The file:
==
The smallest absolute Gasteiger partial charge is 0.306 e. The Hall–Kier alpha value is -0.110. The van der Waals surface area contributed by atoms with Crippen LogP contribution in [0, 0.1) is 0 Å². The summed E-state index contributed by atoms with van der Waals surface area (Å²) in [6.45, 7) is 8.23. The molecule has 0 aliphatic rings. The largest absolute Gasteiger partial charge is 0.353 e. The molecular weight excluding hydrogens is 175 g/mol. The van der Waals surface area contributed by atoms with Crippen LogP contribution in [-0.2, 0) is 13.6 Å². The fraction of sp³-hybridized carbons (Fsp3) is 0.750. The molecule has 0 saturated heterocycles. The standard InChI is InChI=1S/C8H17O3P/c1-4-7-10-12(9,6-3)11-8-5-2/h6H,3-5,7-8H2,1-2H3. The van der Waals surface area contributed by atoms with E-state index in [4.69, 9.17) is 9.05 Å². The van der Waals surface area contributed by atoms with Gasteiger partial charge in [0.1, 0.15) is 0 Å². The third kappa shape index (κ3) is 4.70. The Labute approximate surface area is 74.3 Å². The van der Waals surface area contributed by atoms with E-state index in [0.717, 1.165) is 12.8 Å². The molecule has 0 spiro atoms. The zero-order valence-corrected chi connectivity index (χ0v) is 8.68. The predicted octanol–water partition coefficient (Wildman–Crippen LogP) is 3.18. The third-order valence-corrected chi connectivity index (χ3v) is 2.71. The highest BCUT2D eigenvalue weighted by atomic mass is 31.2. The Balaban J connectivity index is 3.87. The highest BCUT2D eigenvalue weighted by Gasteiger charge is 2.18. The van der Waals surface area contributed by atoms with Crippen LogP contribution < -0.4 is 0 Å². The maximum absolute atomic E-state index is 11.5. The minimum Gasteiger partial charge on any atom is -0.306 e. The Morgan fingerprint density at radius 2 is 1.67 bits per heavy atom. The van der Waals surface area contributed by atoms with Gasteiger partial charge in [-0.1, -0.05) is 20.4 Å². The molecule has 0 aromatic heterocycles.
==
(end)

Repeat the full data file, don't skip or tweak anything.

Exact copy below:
The smallest absolute Gasteiger partial charge is 0.306 e. The Hall–Kier alpha value is -0.110. The van der Waals surface area contributed by atoms with Crippen LogP contribution in [0, 0.1) is 0 Å². The summed E-state index contributed by atoms with van der Waals surface area (Å²) in [6.45, 7) is 8.23. The molecule has 0 aliphatic rings. The largest absolute Gasteiger partial charge is 0.353 e. The molecular weight excluding hydrogens is 175 g/mol. The van der Waals surface area contributed by atoms with Crippen LogP contribution in [-0.2, 0) is 13.6 Å². The fraction of sp³-hybridized carbons (Fsp3) is 0.750. The molecule has 0 saturated heterocycles. The standard InChI is InChI=1S/C8H17O3P/c1-4-7-10-12(9,6-3)11-8-5-2/h6H,3-5,7-8H2,1-2H3. The van der Waals surface area contributed by atoms with E-state index in [4.69, 9.17) is 9.05 Å². The van der Waals surface area contributed by atoms with Gasteiger partial charge in [0.1, 0.15) is 0 Å². The third kappa shape index (κ3) is 4.70. The Labute approximate surface area is 74.3 Å². The van der Waals surface area contributed by atoms with E-state index in [0.717, 1.165) is 12.8 Å². The molecule has 0 spiro atoms. The zero-order valence-corrected chi connectivity index (χ0v) is 8.68. The predicted octanol–water partition coefficient (Wildman–Crippen LogP) is 3.18. The third-order valence-corrected chi connectivity index (χ3v) is 2.71. The highest BCUT2D eigenvalue weighted by atomic mass is 31.2. The Balaban J connectivity index is 3.87. The highest BCUT2D eigenvalue weighted by Gasteiger charge is 2.18. The van der Waals surface area contributed by atoms with Crippen LogP contribution < -0.4 is 0 Å². The maximum absolute atomic E-state index is 11.5. The minimum Gasteiger partial charge on any atom is -0.306 e. The Morgan fingerprint density at radius 2 is 1.67 bits per heavy atom. The van der Waals surface area contributed by atoms with Gasteiger partial charge in [-0.1, -0.05) is 20.4 Å². The molecule has 0 aromatic heterocycles.